Last Friday, the USFDA announced more regulations (because there aren’t enough of those already). Yesterday those regulations were officially published in the Federal Register, which means that food manufacturers have one year to comply with the new food-labeling rules. The US now has an official definition of the term gluten free.
The final rule defines the term “gluten-free” to mean that the food bearing the claim does not contain an ingredient that is a gluten-containing grain (e.g., spelt wheat); an ingredient that is derived from a gluten-containing grain and that has not been processed to remove gluten (e.g., wheat flour); or an ingredient that is derived from a gluten-containing grain and that has been processed to remove gluten (e.g., wheat starch), if the use of that ingredient results in the presence of 20 parts per million (ppm) or more gluten in the food (i.e., 20 milligrams (mg) or more gluten per kilogram (kg) of food); or inherently does not contain gluten; and that any unavoidable presence of gluten in the food is below 20 ppm gluten (i.e., below 20 mg gluten per kg of food).
Since the FDA will have to enforce the regulation, they chose 20ppm as the cut-off, because 1) that’s the level that they claim can be scientifically validated by testing, and 2) medical advisors say that those who must avoid gluten can usually tolerate trace amounts.
Saying that 10mg of gluten per day is safe for most people with celiac, Health Canada cited 20ppm in similar regulations published last year.
It is prohibited to label, package, sell or advertise a food in a manner likely to create an impression that it is a gluten-free food if the food contains any gluten protein or modified gluten protein, including any gluten protein fraction, referred to in the definition “gluten” …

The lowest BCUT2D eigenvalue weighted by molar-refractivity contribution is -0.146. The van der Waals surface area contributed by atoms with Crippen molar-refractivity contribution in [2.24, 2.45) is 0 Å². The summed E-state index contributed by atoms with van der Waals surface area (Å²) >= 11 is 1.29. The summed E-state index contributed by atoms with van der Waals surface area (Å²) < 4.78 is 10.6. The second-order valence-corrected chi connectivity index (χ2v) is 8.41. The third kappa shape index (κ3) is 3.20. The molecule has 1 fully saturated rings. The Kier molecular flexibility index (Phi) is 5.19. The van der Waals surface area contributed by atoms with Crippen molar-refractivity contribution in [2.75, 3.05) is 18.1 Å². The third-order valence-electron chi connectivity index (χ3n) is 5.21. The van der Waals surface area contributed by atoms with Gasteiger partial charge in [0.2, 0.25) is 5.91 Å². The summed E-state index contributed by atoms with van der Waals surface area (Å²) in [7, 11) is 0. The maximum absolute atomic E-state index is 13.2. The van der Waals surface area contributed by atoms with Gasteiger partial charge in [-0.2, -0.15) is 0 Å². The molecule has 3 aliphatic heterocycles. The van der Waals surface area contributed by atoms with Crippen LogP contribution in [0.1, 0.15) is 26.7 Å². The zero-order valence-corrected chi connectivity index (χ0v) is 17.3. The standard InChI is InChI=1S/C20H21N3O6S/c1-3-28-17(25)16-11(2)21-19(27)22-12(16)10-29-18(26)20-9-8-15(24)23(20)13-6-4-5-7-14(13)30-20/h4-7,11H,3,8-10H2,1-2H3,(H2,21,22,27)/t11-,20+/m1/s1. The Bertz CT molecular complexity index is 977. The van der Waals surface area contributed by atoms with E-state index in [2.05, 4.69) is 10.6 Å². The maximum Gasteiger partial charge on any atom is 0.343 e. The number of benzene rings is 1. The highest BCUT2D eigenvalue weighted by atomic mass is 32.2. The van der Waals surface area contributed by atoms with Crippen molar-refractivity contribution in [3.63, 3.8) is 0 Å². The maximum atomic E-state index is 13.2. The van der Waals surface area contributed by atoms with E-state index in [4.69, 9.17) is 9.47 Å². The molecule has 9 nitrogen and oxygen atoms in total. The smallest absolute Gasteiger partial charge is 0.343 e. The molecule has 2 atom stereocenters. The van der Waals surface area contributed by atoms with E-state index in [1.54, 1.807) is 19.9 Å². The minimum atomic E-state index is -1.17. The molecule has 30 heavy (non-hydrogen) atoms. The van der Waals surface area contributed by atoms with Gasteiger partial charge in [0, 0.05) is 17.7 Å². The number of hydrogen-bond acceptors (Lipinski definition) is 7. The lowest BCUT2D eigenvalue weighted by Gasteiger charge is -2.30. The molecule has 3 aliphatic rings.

(a) any gluten protein from the grain of any of the following cereals or the grain of a hybridized strain created from at least one of the following cereals:
(iv) triticale, or
(v) wheat, kamut or spelt; or
(b) any modified gluten protein, including any gluten protein fraction, that is derived from the grain of any of the cereals referred to in subparagraphs (a)(i) to (v) or the grain of a hybridized strain referred to in paragraph (a).
Tight regulation is helpful to those who can’t tolerate gluten, but listing “oats” as a gluten-containing food is ludicrous. Oats do not contain gluten, and when farmers are not rotating gluten-containing crops with their oat crops, there is zero chance of cross-contact. How sad that shoppers in Canada will not have any way to find certified GF oats, even though there are GF oats on the market.
The correct terminology is “cross contact” not “cross contamination.” In the food industry, cross-contamination refers to bacteria. For instance, we don’t want bacteria from meat to get on our other foods so we use separate cutting boards for meat and produce. We don’t want fertilizer made from pig waste (this fertilizer contains bacteria) sprayed on vegetables that people are going to be eating raw because the bacteria can make people sick. Cross contamination is bad. Cross contact, on the other hand, is when two different foods come in contact with one another. It is only a problem for those with food allergies/intolerances. If you fry your eggs in butter, someone who can normally eat eggs but who is allergic to dairy products cannot eat those eggs due to the cross-contact because butter is a dairy product. If you measure flour, then dip that measuring cup into the sugar canister, people who are sensitive to gluten cannot afterward have any sugar from your sugar canister due to the flour (gluten) cross-contact.
There are many good resources for people who need to eat gluten free. It would make sense to simply eat meat, eggs, fruits, and vegetables to be assured of a healthy diet that contains no gluten. However, people often begin eating GF by looking for substitutes for their favorite bread, muffins, pizza, granola, etc.
For good recipes and helpful tips: